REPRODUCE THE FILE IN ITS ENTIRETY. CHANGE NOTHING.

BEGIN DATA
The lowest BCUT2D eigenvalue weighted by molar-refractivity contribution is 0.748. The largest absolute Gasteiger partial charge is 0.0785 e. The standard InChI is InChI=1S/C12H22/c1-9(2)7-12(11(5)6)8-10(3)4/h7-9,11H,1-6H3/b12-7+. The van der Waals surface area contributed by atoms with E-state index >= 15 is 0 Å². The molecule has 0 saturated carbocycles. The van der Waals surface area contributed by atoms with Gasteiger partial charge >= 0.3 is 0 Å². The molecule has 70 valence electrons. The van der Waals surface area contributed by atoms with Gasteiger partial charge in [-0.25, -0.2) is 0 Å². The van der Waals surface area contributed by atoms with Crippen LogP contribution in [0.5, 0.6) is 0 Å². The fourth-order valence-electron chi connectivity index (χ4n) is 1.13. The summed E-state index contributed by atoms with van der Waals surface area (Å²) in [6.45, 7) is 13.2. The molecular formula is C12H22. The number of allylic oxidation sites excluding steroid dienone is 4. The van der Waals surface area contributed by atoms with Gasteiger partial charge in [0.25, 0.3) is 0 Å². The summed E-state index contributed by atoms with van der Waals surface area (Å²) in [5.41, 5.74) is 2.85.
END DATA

The lowest BCUT2D eigenvalue weighted by molar-refractivity contribution is 0.748. The largest absolute Gasteiger partial charge is 0.0785 e. The standard InChI is InChI=1S/C12H22/c1-9(2)7-12(11(5)6)8-10(3)4/h7-9,11H,1-6H3/b12-7+. The van der Waals surface area contributed by atoms with E-state index >= 15 is 0 Å². The molecule has 0 saturated carbocycles. The van der Waals surface area contributed by atoms with Gasteiger partial charge >= 0.3 is 0 Å². The molecule has 70 valence electrons. The van der Waals surface area contributed by atoms with Gasteiger partial charge in [-0.25, -0.2) is 0 Å². The van der Waals surface area contributed by atoms with Crippen LogP contribution in [0.5, 0.6) is 0 Å². The fourth-order valence-electron chi connectivity index (χ4n) is 1.13. The summed E-state index contributed by atoms with van der Waals surface area (Å²) in [6.45, 7) is 13.2. The molecular formula is C12H22. The number of allylic oxidation sites excluding steroid dienone is 4. The van der Waals surface area contributed by atoms with Gasteiger partial charge in [0.25, 0.3) is 0 Å². The summed E-state index contributed by atoms with van der Waals surface area (Å²) in [5.41, 5.74) is 2.85.